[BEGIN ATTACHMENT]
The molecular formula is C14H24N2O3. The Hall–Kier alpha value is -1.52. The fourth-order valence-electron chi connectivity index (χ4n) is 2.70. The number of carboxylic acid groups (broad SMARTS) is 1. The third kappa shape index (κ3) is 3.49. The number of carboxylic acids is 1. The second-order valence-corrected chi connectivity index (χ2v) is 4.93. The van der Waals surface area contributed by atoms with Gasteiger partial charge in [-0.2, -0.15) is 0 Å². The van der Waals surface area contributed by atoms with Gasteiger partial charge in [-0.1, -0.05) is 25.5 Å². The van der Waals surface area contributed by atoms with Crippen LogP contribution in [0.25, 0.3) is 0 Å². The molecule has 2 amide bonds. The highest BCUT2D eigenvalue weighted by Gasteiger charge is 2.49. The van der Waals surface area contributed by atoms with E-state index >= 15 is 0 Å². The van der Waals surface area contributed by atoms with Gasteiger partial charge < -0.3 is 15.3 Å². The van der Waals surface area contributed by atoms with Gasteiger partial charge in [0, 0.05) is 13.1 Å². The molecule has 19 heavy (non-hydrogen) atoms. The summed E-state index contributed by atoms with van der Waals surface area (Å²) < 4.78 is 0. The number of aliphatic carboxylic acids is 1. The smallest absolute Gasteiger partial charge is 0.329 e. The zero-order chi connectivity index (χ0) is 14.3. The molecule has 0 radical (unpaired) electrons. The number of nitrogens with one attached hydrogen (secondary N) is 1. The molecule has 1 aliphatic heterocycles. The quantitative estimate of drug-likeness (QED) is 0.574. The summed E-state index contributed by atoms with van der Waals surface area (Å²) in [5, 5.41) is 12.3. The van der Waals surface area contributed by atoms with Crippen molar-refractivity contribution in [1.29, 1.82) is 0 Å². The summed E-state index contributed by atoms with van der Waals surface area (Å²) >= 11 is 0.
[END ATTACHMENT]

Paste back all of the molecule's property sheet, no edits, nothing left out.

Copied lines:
The molecular formula is C14H24N2O3. The Hall–Kier alpha value is -1.52. The fourth-order valence-electron chi connectivity index (χ4n) is 2.70. The number of carboxylic acid groups (broad SMARTS) is 1. The third kappa shape index (κ3) is 3.49. The number of carboxylic acids is 1. The second-order valence-corrected chi connectivity index (χ2v) is 4.93. The van der Waals surface area contributed by atoms with Gasteiger partial charge in [-0.2, -0.15) is 0 Å². The van der Waals surface area contributed by atoms with Gasteiger partial charge in [-0.1, -0.05) is 25.5 Å². The van der Waals surface area contributed by atoms with Crippen LogP contribution in [0.25, 0.3) is 0 Å². The molecule has 2 amide bonds. The highest BCUT2D eigenvalue weighted by Gasteiger charge is 2.49. The van der Waals surface area contributed by atoms with E-state index >= 15 is 0 Å². The van der Waals surface area contributed by atoms with Gasteiger partial charge < -0.3 is 15.3 Å². The van der Waals surface area contributed by atoms with Gasteiger partial charge in [0, 0.05) is 13.1 Å². The molecule has 19 heavy (non-hydrogen) atoms. The summed E-state index contributed by atoms with van der Waals surface area (Å²) < 4.78 is 0. The number of aliphatic carboxylic acids is 1. The smallest absolute Gasteiger partial charge is 0.329 e. The zero-order chi connectivity index (χ0) is 14.3. The molecule has 0 radical (unpaired) electrons. The number of nitrogens with one attached hydrogen (secondary N) is 1. The molecule has 1 aliphatic heterocycles. The quantitative estimate of drug-likeness (QED) is 0.574. The summed E-state index contributed by atoms with van der Waals surface area (Å²) in [5, 5.41) is 12.3. The van der Waals surface area contributed by atoms with Crippen molar-refractivity contribution in [1.29, 1.82) is 0 Å². The summed E-state index contributed by atoms with van der Waals surface area (Å²) >= 11 is 0.